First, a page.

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Instruments of a brass band

Updated: Mar 12, 2019

British Brass Bands are limited to specific instruments; they don't include trumpets or French horns, for example, which would instead be found in orchestras or concert bands.

The standard instrumentation for a brass band is as follows:

1 soprano cornet (E♭)

9 cornets (B♭) – Front row: one principal cornet, three solo cornets

Back row: one repiano cornet, two 2nd cornets, two 3rd cornets

1 flugelhorn (B♭)

3 tenor horns (E♭) – solo, 1st, 2nd

2 baritone horns (B♭) – 1st, 2nd

2 tenor trombones (B♭) – 1st, 2nd

1 bass trombone (B♭)

2 euphoniums (B♭)

2 E♭ basses

2 BB♭ basses


The above totals 27–29 players, although in practice a band often has fewer than this.

Standard percussion can include the drum kit, glockenspiel, timpani, tambourine, triangle, or bells.


With the exception of percussion, bass trombone and some tenor trombone music, all parts are transposing and written in the treble clef with the instrument's lowest open note (B♭ or E♭) notated as middle C. This means that for every valved instrument, from the basses to the soprano cornet, a given note on the stave corresponds to the same valve fingering, enabling players to move more easily between parts. This system is unique to UK-style brass bands, though historically the North American drum and bugle corps activity followed the brass band convention of all-treble-clef writing.

Tenor trombone music is usually in treble clef like the other instruments in the band, though older scores or marches sometimes use tenor clef.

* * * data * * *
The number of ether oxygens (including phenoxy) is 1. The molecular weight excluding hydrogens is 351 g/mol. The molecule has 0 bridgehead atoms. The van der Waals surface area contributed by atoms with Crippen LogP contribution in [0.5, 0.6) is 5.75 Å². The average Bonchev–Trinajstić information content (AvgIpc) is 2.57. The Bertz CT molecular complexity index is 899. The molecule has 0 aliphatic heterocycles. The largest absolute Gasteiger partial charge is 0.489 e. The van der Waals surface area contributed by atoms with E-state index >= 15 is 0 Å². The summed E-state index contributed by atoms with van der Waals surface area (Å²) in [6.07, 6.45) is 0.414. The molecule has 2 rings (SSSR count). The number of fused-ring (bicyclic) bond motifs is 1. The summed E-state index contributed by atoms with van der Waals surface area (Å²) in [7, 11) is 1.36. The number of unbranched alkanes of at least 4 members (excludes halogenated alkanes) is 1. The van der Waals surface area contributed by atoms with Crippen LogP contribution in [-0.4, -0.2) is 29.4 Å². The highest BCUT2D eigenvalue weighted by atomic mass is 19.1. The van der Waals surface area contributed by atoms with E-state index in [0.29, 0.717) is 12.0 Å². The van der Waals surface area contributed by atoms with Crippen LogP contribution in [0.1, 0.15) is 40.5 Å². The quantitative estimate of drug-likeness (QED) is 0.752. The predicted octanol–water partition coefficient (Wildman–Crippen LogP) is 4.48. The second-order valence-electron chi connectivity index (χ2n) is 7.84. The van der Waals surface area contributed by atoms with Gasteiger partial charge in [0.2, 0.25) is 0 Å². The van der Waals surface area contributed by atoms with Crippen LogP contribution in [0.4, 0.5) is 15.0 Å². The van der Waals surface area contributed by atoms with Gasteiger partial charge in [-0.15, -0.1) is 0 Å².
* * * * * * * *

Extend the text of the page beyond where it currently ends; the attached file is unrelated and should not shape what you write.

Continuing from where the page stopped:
Bass trombone music is written at concert pitch in bass clef. This was historically due to this part being taken by a G bass trombone, rather than the modern B♭ bass trombone. As instrument technology modernized, the need for a bass trombone in G diminished, with the introduction of the B♭ bass trombone with F rotary valve. The larger bore and open wrap of the F valve gave the B♭ bass trombone a lower available playing register than the straight G bass trombone.

Tuned percussion is written in concert pitch on the appropriate stave for the instrument - e.g. bass clef for timpani, treble clef for glockenspiel. Drum kit parts are written using standard percussion notation.

The Soprano Cornet

The Soprano Cornet is the highest pitched instrument in the band. It's very similar to the Cornet, but it's pitched in E♭. In a brass band there is only one. They can take the role of the leading melodic instrument in the band, play a harmonic support role, or play countermelodic lines.

The Cornet

The cornet is usually the leading melodic instrument in the band - it usually gets the 'tune'. Although it may look similar to a trumpet (which we don't use) there are some major differences. The cornet has a conical bore, a more compact shape and thus a much mellower tone quality. In a full brass band there are 8 - 9 of them but in practice there are usually less.

The Flugelhorn

There's only one flugelhorn in the brass band. It's is built in the same B♭ pitch as the cornet, but has a much darker and more mellow sound due to it's shape. It can play solos, play melodic lines with the cornets or take a role with supporting harmony. It's tone bridges the gap between the lower pitched tenor horns and the brighter cornets.

Tenor Horn

The tenor horn sits in the middle of the band. There are usually three of them and they can play solos / the tune, or accompaniment. It has a mostly conical bore, much like the higher pitched flugelhorn or the lower pitched baritone horn. It's the highest pitched instrument in the band that is played upright; they're designed like this so that the sound can blend before reaching the audience, a quality that is especially useful for accompaniment playing.

Baritone Horn

The baritone horn is lower pitched than the tenor horn. There are two of them in a brass band. Usually they play accompaniment parts but sometimes they take a melodic role. It is pitched the same as the euphonium but its bore is narrower, meaning it doesn't sound quite as mellow.